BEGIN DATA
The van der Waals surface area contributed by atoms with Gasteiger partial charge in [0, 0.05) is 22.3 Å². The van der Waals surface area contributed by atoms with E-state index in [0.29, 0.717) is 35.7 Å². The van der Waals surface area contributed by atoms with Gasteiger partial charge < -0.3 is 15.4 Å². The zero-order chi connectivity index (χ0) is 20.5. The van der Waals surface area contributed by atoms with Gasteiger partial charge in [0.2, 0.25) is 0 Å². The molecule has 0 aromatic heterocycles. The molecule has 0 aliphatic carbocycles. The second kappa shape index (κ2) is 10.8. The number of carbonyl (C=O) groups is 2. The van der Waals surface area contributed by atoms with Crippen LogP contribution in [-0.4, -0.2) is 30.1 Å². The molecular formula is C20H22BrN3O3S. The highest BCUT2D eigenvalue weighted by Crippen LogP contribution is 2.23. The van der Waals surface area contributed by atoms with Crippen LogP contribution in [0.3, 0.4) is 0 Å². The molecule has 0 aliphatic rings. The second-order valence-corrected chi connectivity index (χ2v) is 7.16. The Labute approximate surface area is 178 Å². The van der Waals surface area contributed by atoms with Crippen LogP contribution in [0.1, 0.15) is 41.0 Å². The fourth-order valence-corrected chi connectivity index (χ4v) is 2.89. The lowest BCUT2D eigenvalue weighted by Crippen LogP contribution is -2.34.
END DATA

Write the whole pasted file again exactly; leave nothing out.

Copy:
The van der Waals surface area contributed by atoms with Gasteiger partial charge in [0, 0.05) is 22.3 Å². The van der Waals surface area contributed by atoms with E-state index in [0.29, 0.717) is 35.7 Å². The van der Waals surface area contributed by atoms with Gasteiger partial charge < -0.3 is 15.4 Å². The zero-order chi connectivity index (χ0) is 20.5. The van der Waals surface area contributed by atoms with Gasteiger partial charge in [0.2, 0.25) is 0 Å². The molecule has 0 aromatic heterocycles. The molecule has 0 aliphatic carbocycles. The second kappa shape index (κ2) is 10.8. The number of carbonyl (C=O) groups is 2. The van der Waals surface area contributed by atoms with Crippen LogP contribution in [-0.4, -0.2) is 30.1 Å². The molecular formula is C20H22BrN3O3S. The highest BCUT2D eigenvalue weighted by Crippen LogP contribution is 2.23. The van der Waals surface area contributed by atoms with Crippen LogP contribution in [0.3, 0.4) is 0 Å². The molecule has 0 aliphatic rings. The second-order valence-corrected chi connectivity index (χ2v) is 7.16. The Labute approximate surface area is 178 Å². The van der Waals surface area contributed by atoms with Crippen LogP contribution in [0.1, 0.15) is 41.0 Å². The fourth-order valence-corrected chi connectivity index (χ4v) is 2.89. The lowest BCUT2D eigenvalue weighted by Crippen LogP contribution is -2.34.